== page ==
First, let’s set the button for the left-swipe gesture. When viewing your entire inbox, you can swipe left on an email on the list to reveal three buttons, which by default are More, Flag and Archive. To change Archive to Trash, go to Settings > Mail, Contacts, Calendars. Next, choose an email account, tap Account on the next screen and then tap Advanced. For Move Discarded Messages Into, tap Deleted Mailbox.
Screenshot by Matt Elliott/CNET
Swiping right on an email from the main list of your inbox reveals one button, which by default is Mark as Unread. You can change this button to either Archive or Trash. Head back to Settings > Mail, Contacts, Calendars but instead of selecting an account, scroll down to Swipe Options. For the Swipe Right option, select Archive.
Now, swiping right will reveal the Archive button, but if you selected to Move Discarded Messages Into your Archive Mailbox, swiping right will reveal the Trash button with this setting.
Stash your drafts
Sometimes when drafting an email, you need to refer back to another email in your inbox. When you are composing an email, you can quickly return to your inbox by swiping down on the header of the compose window. It’ll hang out at the bottom of the screen while you hunt through your inbox, and you can then tap the header at the bottom to return to your email draft.
Screenshot by Matt Elliott/CNET
You can keep multiple drafts in this manner; they stack up like open pages in Safari.
And if you want to see all of your drafts, simply tap and hold on the compose button in the lower-right corner.
With iOS 9, Mail lets you attach more than just photos and videos. When composing an email, tap in the body of the email to bring up the Select/Select All/Paste menu. Tap the right arrow twice to get to the Add Attachment option.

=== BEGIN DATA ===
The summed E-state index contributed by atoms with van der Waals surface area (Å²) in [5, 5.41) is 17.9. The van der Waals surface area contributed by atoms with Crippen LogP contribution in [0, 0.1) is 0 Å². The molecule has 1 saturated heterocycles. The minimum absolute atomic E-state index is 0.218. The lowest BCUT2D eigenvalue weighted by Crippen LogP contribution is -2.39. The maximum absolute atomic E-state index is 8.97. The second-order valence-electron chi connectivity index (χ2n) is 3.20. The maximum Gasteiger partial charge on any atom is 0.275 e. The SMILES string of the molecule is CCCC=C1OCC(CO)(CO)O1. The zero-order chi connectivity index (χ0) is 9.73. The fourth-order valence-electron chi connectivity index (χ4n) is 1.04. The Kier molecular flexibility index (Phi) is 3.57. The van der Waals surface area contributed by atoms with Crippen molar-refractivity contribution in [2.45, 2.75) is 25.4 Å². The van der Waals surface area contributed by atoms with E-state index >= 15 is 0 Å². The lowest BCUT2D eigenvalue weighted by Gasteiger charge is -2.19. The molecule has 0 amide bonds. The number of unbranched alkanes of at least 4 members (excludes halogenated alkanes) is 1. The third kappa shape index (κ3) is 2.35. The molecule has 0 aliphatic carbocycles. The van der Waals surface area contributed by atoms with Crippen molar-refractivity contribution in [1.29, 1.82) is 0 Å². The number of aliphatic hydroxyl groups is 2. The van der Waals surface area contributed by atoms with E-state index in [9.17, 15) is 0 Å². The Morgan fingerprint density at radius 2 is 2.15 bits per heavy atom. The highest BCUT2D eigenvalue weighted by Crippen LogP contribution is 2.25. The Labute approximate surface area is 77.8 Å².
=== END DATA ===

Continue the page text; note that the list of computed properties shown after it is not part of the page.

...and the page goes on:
Screenshot by Matt Elliott/CNET
When you tap Add Attachment, you’ll be taken to an iCloud Drive page where you can tap to attach any document you have stashed in iCloud Drive. Tap Locations in the upper-left corner and you can browse Dropbox, Google Drive and other cloud storage services that you use.
Mark up attachments
If you receive an email with a PDF or image attached, you can annotate or otherwise mark up the attachment without leaving Mail. To do so, open the attachment and tap anywhere on it. Tap the toolbox button in the lower-right corner. This will open a reply email and then open the attachment with edit tools to let you draw, magnify and add text to the file. With your notes added, tap Done and then send your reply with the annotated attachment.
Screenshot by Matt Elliott/CNET
Use Siri to search emails
Stop using Mail’s search bar and start using Siri to find emails faster. Just ask Siri to “search” or “show” or “find” emails about a topic or from one of your contacts. I had better luck with Siri finding emails containing a certain word or phrase, however, than I did with Siri looking for a specific contact.
Screenshot by Matt Elliott/CNET
You can also use Siri to remind you to come back to an email draft to finish it later. When composing an email, just ask Siri to “remind me to finish this later” or at a specific time and she will add it to the Reminders app.
Embrace and use auto detection
For emails that contain a date and time for a meeting or some type of appointment, Mail displays a notification banner at the top that you can use to add an event to your calendar without leaving Mail. I found this feature to be hit or miss, however, where sometimes it recognized a date and other times did not.
Never miss another email from your boss or significant other. Make them a Mail VIP and you’ll get alerted when they email you. And their emails can be easily browsed in Mail’s VIP folder.
Screenshot by Matt Elliott/CNET
To create a VIP contact, go to the Mailboxes view and tap the little blue “i” on the VIP folder line. (If you don’t see the VIP folder, tap Edit in the upper-right corner and add it.) Next, tap Add VIP and then select a contact.